Prompted by Increasing Malicious Activity, ICANN Calls for Full DNSSEC Deployment

Jonathan Lewis
February 25, 2019

We Can’t Say We Weren’t Warned

Earlier this year the Department of Homeland Security (DHS) issued an emergency directive to federal agencies and branches instructing them to implement a number of security measures to prevent attacks on the DNS systems supporting those agencies' online operations. DHS took this step because of the evidence they were finding of concerted attempts by foreign entities to hijack the domain accounts of federal agencies.

On February 21, the Internet Corporation for Assigned Names and Numbers (ICANN) called for “full DNSSEC deployment” and released a checklist of recommended DNS security actions. ICANN is the body ultimately responsible for much of the governance of DNS and surrounding core internet technologies, most importantly the root DNS servers and TLDs, so this is significant.  

Why the sudden urgency around DNS security?

DNS offers a very attractive attack target for several reasons:

  1. The DNS “attack surface” is very broad. There are many ways for attackers to compromise the DNS system – via registrars, access to zone files, or via numerous means of hijacking and man-in-the-middle attacks.
  2. DNS is a very rich target – a successful attack can deliver unrestricted access to networks and data as well as provide potential for extreme disruption to critical systems.
  3. DNS is often poorly protected. Most enterprises, non-profits and governmental agencies have not put a lot of focus on securing DNS. This may be due to DNS not being very visible (“it just works”) and that relatively few people in an IT shop actually work with it.

When you put these factors together it adds up to a very favorable alignment of the stars for an attacker. That presumably is why DHS is seeing heightened activity in terms of attacks on DNS and why DHS and ICANN are sounding the alarm in no uncertain terms.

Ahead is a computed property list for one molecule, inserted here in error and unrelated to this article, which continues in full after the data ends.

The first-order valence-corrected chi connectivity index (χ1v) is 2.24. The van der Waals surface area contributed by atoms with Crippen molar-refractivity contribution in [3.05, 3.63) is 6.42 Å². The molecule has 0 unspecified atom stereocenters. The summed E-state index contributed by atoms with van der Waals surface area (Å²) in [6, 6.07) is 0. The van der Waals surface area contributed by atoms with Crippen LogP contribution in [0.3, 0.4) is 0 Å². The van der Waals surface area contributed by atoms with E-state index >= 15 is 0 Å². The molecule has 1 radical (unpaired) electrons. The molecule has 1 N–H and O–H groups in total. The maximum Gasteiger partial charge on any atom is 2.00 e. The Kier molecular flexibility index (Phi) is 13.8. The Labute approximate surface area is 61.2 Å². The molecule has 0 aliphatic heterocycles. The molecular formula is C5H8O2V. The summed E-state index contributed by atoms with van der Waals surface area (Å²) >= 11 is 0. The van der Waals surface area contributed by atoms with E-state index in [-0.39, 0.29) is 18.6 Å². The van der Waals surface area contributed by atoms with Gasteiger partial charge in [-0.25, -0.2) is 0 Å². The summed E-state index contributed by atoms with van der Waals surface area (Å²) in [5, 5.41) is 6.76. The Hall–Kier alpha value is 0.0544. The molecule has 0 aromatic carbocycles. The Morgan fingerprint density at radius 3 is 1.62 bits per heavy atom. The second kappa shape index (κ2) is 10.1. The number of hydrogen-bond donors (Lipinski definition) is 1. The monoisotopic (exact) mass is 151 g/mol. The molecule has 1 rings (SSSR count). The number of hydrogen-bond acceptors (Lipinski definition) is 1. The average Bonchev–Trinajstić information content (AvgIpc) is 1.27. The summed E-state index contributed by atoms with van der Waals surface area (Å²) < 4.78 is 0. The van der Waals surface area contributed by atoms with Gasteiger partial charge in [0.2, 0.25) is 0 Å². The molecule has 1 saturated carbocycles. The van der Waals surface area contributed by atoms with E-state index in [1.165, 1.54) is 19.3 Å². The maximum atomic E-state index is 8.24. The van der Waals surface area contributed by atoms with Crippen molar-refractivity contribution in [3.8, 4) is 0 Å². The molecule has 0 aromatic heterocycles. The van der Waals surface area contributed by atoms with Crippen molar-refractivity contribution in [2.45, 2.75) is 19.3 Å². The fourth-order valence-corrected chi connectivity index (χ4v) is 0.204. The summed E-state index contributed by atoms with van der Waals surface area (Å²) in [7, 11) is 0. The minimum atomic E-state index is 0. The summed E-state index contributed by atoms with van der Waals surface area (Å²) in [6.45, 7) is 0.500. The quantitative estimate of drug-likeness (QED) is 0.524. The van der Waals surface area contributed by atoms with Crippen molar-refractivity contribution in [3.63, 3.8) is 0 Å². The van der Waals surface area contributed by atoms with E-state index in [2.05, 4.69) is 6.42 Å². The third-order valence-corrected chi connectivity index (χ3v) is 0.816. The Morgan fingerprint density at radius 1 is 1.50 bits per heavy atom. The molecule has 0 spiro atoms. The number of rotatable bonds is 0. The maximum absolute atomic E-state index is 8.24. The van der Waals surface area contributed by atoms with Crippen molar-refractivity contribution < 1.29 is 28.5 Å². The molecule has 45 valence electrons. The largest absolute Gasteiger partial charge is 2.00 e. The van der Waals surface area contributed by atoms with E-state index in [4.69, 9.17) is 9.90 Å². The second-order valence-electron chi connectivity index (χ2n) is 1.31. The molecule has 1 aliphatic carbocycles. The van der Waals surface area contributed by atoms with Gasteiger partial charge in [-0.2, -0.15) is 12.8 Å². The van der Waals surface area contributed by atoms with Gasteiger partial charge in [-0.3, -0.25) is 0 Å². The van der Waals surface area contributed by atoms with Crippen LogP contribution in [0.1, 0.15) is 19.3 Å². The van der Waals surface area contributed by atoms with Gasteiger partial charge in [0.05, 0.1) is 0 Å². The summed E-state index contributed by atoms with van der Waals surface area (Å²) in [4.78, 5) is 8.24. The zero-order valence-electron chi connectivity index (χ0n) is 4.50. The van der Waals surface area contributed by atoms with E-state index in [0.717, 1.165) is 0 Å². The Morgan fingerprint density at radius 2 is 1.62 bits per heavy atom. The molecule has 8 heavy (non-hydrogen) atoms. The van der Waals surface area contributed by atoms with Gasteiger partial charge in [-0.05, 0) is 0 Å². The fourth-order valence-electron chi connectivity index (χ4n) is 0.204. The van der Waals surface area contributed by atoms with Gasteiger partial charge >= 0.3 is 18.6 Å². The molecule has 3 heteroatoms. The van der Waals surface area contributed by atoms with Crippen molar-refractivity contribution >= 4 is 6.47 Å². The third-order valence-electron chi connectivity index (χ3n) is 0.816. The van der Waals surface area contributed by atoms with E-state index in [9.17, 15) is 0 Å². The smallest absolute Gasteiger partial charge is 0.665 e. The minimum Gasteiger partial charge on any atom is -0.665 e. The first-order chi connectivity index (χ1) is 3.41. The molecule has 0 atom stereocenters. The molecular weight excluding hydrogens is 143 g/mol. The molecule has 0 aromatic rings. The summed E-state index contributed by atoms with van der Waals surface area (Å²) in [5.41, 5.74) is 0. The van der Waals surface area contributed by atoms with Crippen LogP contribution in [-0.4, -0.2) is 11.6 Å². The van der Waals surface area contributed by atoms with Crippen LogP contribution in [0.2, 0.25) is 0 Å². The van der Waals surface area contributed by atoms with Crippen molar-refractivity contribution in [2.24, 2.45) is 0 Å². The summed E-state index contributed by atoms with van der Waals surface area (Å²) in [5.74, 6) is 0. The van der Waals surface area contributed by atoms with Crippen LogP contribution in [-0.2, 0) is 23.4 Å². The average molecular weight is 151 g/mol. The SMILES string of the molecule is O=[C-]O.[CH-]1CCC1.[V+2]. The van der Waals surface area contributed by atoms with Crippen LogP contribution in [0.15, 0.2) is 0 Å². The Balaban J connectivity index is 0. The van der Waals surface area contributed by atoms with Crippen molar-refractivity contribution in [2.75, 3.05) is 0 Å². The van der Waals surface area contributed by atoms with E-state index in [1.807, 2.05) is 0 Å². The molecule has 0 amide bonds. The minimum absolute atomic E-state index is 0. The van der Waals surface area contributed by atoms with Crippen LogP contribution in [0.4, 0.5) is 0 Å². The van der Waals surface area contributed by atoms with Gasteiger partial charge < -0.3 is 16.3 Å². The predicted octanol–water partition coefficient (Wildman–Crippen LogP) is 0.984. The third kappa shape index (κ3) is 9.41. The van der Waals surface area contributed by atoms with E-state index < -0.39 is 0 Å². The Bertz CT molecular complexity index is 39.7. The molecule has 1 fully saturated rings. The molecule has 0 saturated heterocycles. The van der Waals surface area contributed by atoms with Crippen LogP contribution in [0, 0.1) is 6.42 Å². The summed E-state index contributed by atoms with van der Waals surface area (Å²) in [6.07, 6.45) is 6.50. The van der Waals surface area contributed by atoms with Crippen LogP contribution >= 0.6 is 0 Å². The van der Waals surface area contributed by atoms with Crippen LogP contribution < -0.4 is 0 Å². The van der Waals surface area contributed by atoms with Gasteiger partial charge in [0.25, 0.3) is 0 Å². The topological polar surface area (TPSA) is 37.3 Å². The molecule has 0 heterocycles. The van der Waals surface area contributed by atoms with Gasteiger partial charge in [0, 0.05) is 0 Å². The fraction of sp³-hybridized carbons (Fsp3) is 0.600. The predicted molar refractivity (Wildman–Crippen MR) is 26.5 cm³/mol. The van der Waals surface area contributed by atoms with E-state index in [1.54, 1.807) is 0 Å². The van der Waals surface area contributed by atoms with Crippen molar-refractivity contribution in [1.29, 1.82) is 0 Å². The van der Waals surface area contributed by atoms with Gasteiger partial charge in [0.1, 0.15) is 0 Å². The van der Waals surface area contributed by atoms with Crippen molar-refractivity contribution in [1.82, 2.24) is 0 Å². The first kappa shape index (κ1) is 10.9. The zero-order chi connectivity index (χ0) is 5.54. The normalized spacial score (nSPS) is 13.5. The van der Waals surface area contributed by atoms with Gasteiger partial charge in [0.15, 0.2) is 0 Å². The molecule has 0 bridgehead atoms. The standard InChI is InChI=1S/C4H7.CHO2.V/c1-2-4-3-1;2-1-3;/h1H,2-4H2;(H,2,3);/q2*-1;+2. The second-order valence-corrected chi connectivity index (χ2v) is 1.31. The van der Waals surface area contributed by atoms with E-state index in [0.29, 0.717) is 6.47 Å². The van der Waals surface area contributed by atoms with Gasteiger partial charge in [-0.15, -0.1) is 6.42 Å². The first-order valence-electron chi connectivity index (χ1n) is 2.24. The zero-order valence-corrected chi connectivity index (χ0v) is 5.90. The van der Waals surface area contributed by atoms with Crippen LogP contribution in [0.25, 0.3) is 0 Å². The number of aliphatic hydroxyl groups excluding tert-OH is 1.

What’s the Hesitation Around Implementing DNSSEC?

As things stand, only a small percentage of enterprises have implemented DNSSEC.

One reason is that DNSSEC can be hard to implement and doing so typically “breaks” other features in DNS that companies rely on (like geo-routing and active failover). Additionally, DNSSEC can’t be used in conjunction with redundant (dual-provider) DNS. So for many companies, DNSSEC can be one step forward, two steps back in that they gain in data integrity, but lose out on uptime availability.

DNSSEC Part of Any Modern Enterprise Security Posture

Look at it this way, if an organization falls prey to an attack that DNSSEC could have prevented; the public will not understand the nuances that kept your brand from protecting users and their private data.

According to the 2018 Verizon Data Breach Investigations Report (DBIR), personal information as a preferred target for cyber attacks continues its upward trajectory.

The DBIR also highlights that, of the breaches surveyed, 21% resulted from “any incident in which a web application was the vector of attack. This includes exploits of code-level vulnerabilities in the application as well as thwarting authentication mechanisms.”

Another report, by cybersecurity firm FireEye in January, identified a wave of DNS hijackings that “affected dozens of domains belonging to government, telecommunications and internet infrastructure entities across the Middle East and North Africa, Europe and North America.”

What Can You Do Right Now?

Next-generation DNS implements all the practices recommended by DHS and ICANN; and provides the administrative security controls recommended by DHS to prevent unauthorized access to the zone files and DNS control settings. These include:

  • Single sign-on
  • Two-factor authentication
  • Strong password enforcement
  • Session time outs
  • Activity logging, and
  • Role-based access controls (RBAC)

At NS1, we’ve removed some of the obvious barriers that prevent customers from implementing what has been more complex, but necessary security measures. Customers don’t have to give up on anything when enabling DNSSEC on our platform; There’s no loss of traffic management functionality, no performance impact, and with Dedicated DNS we provide the industry’s only redundant DNS solution that supports DNSSEC with full traffic management.

Watch: 5 things to know about securing your DNS configuration

So, we’ve been warned, but where do we go next? DNS ecosystem vendors who do not have turnkey DNSSEC capabilities that work with all other features of their platforms could see pressure from enterprises and other DNS players (recursive, IETF/ICANN, etc).  

As an organization that thinks in decades, the immediacy of the language in the ICANN announcement is telling -- they believe it is critical for the ecosystem, industry, and consumers of domain infrastructure to take urgent action to ensure DNSSEC signing of all unsigned domains.

Any enterprises that are potential targets -- especially organizations that capture or expose user/enterprise data through their applications -- will see increasing pressure to implement security best-practices or risk compromise.  Organizations should audit the ICANN checklist in partnership with their security teams and vendors.

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